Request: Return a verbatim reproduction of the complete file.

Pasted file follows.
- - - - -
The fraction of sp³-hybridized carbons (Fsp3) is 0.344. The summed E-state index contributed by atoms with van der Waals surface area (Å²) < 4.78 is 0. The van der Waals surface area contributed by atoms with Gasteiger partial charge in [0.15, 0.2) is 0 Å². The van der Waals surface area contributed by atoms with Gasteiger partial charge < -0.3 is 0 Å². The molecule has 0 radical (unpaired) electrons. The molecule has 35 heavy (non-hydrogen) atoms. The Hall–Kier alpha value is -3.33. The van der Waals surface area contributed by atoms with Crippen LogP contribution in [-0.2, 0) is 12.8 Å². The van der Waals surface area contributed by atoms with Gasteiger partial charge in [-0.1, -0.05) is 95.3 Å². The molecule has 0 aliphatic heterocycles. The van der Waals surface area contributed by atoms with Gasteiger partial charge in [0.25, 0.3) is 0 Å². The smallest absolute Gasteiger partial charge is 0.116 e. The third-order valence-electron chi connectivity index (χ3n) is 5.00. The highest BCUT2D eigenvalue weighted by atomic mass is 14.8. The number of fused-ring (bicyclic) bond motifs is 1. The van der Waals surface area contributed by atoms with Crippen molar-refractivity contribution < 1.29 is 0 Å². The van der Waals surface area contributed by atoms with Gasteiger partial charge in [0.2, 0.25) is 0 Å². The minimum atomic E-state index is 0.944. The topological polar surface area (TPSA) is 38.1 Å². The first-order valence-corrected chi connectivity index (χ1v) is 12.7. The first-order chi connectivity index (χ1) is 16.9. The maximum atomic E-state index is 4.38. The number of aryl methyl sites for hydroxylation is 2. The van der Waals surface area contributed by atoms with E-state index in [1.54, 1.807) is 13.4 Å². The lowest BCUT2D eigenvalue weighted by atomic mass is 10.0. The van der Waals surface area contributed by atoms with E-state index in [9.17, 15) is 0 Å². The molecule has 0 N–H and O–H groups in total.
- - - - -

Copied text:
The fraction of sp³-hybridized carbons (Fsp3) is 0.344. The summed E-state index contributed by atoms with van der Waals surface area (Å²) < 4.78 is 0. The van der Waals surface area contributed by atoms with Gasteiger partial charge in [0.15, 0.2) is 0 Å². The van der Waals surface area contributed by atoms with Gasteiger partial charge < -0.3 is 0 Å². The molecule has 0 radical (unpaired) electrons. The molecule has 35 heavy (non-hydrogen) atoms. The Hall–Kier alpha value is -3.33. The van der Waals surface area contributed by atoms with Crippen LogP contribution in [-0.2, 0) is 12.8 Å². The van der Waals surface area contributed by atoms with Gasteiger partial charge in [-0.1, -0.05) is 95.3 Å². The molecule has 0 aliphatic heterocycles. The van der Waals surface area contributed by atoms with Gasteiger partial charge in [0.25, 0.3) is 0 Å². The smallest absolute Gasteiger partial charge is 0.116 e. The third-order valence-electron chi connectivity index (χ3n) is 5.00. The highest BCUT2D eigenvalue weighted by atomic mass is 14.8. The number of fused-ring (bicyclic) bond motifs is 1. The van der Waals surface area contributed by atoms with Crippen molar-refractivity contribution < 1.29 is 0 Å². The van der Waals surface area contributed by atoms with Gasteiger partial charge in [0.2, 0.25) is 0 Å². The minimum atomic E-state index is 0.944. The topological polar surface area (TPSA) is 38.1 Å². The first-order valence-corrected chi connectivity index (χ1v) is 12.7. The first-order chi connectivity index (χ1) is 16.9. The maximum atomic E-state index is 4.38. The number of aryl methyl sites for hydroxylation is 2. The van der Waals surface area contributed by atoms with E-state index in [1.54, 1.807) is 13.4 Å². The lowest BCUT2D eigenvalue weighted by atomic mass is 10.0. The van der Waals surface area contributed by atoms with E-state index in [9.17, 15) is 0 Å². The molecule has 0 N–H and O–H groups in total.